India has witnessed an alarming rise in the occurrence of heart disease, stroke, diabetes and cancers over the past 25 years, a series of studies published on Wednesday in The Lancet and associated journals, revealed.
Detailed estimates of cardiovascular diseases, diabetes, chronic respiratory diseases, cancer, and suicide show that their prevalence has gone up in every Indian state between 1990 and 2016, with vast variation between states.
Heart disease and stroke alone have increased by over 50 percent in the years between 1990 and 2016 in the country.
The contribution of these diseases to total deaths and disease burden has nearly doubled in the 25 years period. Heart disease is now the single leading cause of disease burden in India, and stroke, the fifth leading.
Heart disease and stroke together contributed to 28 percent of total deaths in India in 2016 — compared with 15 percent in 1990. Heart disease contributed 18 percent of total deaths and stroke contributed 7 percent of total deaths.
The proportion of deaths and disability from heart disease was significantly higher in men than in women, but was similar among men and women for stroke.
Deaths due to cardiovascular diseases rose from 13 lakh in 1990 to 28 lakh in 2016. The number of prevalent cases of cardiovascular diseases has increased from 2.57 crore in 1990 to 5.45 crore in 2016.
The prevalence was the highest in Kerala, Punjab and Tamil Nadu, followed by Andhra Pradesh, Himachal Pradesh, Maharashtra, Goa, and West Bengal.
More than half of the total cardiovascular disease deaths in India in 2016 were in people younger than 70 years.
“This proportion was the highest in less developed states, which is a major cause for concern with respect to the challenges posed to the health systems. Reducing premature deaths from cardiovascular diseases in the economically productive age groups requires urgent action across all states of India,” the researchers have observed.
“The study shows that the response has to be appropriate to the context of each state. By shining the torchlight on specific disease burdens that each state must prioritise, this study will help direct health system resources to maximise impact through early prevention and effective treatment,” Professor K Srinath Reddy, President, Public Health Foundation of India, explained.
“While it is known that non-communicable diseases have been increasing in India, a major finding of concern is that the highest rate of increase in heart disease and diabetes is in less developed states," Professor Balram Bhargava, ICMR director general, said.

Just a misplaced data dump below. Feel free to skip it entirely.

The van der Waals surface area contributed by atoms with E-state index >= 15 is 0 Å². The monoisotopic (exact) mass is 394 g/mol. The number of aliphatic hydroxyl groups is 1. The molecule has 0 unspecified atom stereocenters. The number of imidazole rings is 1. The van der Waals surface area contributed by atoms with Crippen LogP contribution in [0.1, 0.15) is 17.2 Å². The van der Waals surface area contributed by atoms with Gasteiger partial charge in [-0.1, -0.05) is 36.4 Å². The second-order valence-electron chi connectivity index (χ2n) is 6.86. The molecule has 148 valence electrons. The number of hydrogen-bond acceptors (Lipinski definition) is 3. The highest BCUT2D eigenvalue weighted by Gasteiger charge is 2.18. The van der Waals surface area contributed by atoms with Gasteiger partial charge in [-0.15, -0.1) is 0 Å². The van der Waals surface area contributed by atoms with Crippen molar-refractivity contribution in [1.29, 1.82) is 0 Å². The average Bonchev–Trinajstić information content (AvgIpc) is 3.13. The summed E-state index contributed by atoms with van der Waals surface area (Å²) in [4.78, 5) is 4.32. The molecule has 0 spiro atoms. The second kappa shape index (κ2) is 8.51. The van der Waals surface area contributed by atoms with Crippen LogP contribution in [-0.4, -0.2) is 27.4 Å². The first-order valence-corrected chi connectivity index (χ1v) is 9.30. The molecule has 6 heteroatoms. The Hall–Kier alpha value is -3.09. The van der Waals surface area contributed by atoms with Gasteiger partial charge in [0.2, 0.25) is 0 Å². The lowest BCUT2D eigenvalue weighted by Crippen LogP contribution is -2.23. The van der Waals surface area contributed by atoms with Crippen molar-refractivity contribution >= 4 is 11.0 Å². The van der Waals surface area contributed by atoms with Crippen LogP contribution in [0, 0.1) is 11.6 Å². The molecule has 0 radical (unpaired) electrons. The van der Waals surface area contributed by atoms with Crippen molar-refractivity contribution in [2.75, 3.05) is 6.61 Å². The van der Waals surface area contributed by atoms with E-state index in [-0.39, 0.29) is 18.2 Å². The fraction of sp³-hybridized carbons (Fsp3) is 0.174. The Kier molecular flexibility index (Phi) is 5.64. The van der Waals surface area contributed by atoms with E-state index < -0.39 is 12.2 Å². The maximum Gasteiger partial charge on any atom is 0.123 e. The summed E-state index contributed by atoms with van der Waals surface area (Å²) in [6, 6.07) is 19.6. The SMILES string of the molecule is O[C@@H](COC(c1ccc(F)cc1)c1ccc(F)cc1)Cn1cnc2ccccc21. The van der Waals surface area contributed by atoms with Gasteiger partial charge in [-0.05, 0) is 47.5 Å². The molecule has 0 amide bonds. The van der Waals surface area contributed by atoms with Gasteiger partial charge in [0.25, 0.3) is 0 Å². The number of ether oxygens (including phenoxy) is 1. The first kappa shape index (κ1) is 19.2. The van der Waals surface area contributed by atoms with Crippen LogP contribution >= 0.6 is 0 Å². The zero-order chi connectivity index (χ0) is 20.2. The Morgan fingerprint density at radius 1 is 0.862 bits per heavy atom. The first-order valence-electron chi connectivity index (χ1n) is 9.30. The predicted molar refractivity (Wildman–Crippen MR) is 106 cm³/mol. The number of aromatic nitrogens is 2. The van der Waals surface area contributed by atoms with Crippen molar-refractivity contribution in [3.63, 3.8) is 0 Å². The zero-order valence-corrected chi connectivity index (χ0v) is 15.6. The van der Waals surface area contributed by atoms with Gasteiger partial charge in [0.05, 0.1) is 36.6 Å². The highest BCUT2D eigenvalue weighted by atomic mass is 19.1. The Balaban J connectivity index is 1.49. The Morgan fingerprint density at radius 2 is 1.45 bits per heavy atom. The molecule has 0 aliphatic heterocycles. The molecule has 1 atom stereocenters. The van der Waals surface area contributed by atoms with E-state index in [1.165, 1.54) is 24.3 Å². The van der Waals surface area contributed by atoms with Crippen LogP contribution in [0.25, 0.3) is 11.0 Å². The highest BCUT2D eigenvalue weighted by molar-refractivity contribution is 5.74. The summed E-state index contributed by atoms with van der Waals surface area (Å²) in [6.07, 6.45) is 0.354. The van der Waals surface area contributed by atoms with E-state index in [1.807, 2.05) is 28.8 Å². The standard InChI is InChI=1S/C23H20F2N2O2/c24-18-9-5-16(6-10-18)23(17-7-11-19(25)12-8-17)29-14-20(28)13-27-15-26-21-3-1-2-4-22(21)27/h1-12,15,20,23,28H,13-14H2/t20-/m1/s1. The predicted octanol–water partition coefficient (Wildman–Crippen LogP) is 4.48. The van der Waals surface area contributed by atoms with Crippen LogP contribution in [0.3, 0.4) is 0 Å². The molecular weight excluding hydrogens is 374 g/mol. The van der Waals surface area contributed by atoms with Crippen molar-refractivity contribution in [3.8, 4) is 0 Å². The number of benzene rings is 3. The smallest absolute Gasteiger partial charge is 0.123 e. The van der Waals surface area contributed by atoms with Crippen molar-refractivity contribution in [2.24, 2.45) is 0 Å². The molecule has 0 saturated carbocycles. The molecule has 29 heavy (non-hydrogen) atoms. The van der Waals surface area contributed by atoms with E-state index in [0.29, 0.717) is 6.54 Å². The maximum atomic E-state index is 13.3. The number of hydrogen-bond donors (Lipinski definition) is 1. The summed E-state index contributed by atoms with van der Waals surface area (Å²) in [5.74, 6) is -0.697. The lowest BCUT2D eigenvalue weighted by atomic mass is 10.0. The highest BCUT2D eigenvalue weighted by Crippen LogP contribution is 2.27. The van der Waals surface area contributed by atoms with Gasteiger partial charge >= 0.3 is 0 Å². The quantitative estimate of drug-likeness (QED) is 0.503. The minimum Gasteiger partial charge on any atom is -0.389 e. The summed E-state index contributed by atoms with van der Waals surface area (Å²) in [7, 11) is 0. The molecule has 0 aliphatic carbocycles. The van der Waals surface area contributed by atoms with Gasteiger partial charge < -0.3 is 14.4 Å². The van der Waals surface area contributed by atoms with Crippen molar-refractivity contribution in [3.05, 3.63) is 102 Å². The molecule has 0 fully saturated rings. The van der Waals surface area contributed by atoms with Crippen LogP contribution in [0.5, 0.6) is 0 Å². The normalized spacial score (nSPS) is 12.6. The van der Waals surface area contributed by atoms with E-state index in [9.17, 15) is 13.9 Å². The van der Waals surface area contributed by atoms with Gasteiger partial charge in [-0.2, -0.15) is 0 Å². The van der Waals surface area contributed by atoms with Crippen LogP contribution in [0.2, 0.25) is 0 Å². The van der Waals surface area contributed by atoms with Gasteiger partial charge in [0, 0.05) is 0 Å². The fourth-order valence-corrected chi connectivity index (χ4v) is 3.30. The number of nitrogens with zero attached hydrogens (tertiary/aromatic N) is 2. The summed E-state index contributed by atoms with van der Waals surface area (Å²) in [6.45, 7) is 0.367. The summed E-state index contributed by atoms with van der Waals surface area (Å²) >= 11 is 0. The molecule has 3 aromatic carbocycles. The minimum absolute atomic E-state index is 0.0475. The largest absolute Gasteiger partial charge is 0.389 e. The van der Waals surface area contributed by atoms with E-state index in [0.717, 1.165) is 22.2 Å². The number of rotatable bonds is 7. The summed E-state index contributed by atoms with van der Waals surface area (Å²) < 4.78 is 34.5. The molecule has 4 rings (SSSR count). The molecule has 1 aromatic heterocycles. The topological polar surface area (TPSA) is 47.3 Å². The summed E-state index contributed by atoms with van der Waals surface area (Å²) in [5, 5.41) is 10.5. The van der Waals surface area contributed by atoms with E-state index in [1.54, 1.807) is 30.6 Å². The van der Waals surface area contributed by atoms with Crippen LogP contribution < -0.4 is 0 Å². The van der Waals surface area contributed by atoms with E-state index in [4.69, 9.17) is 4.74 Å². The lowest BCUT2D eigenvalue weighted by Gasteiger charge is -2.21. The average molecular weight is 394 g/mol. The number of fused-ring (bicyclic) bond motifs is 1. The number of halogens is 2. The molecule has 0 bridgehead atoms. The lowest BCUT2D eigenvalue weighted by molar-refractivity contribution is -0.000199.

"These states already have high burden from chronic obstructive lung disease and range of infectious and childhood diseases.”
The increase in poor health from diabetes since 1990 is the highest among major non-communicable diseases. The increase has been observed in every state of the country, and the relative rate of increase is the highest in several less developed states.
“Policy action must take these state-level differences into account to control this potentially explosive public health situation,” the researchers suggest.
The number of diabetic people in India has risen from 2.6 crore in 1990 to 6.5 crore in 2016.
Among the risk factors contributing to diabetes in India in 2016, high body mass index (BMI) had the highest impact. Other risk factors included dietary risks, tobacco use, occupational exposure to second-hand smoke, low physical activity, and alcohol use.
The proportional contribution of cancers to the total health loss in India has also doubled from 1990 to 2016, but the incidence of different types of cancers varies widely between the states, the study says
Over 8 percent of the total deaths in India in 2016 were due to cancer — double the number as in 1990.
The estimated number of cancer cases increased from 5.48 lakh in 1990 to 10.6 lakh in 2016.
The leading types of cancer in 2016 were stomach (9 percent), breast (8·2 percent), lung (7·5 percent), lip and oral cavity (7·2 percent), pharynx cancer other than nasopharynx (6·8 percent), colon and rectum (5·8 percent), leukaemia (5·2 percent), and cervix (5·2 percent).
Another area pf concern is the rise in suicides, which is presently the leading cause of death in the 15-39 year age group in India.
Almost 37 percent of the global suicide deaths among women occur in India, and suicide death rate among the elderly has also increased over the past quarter century.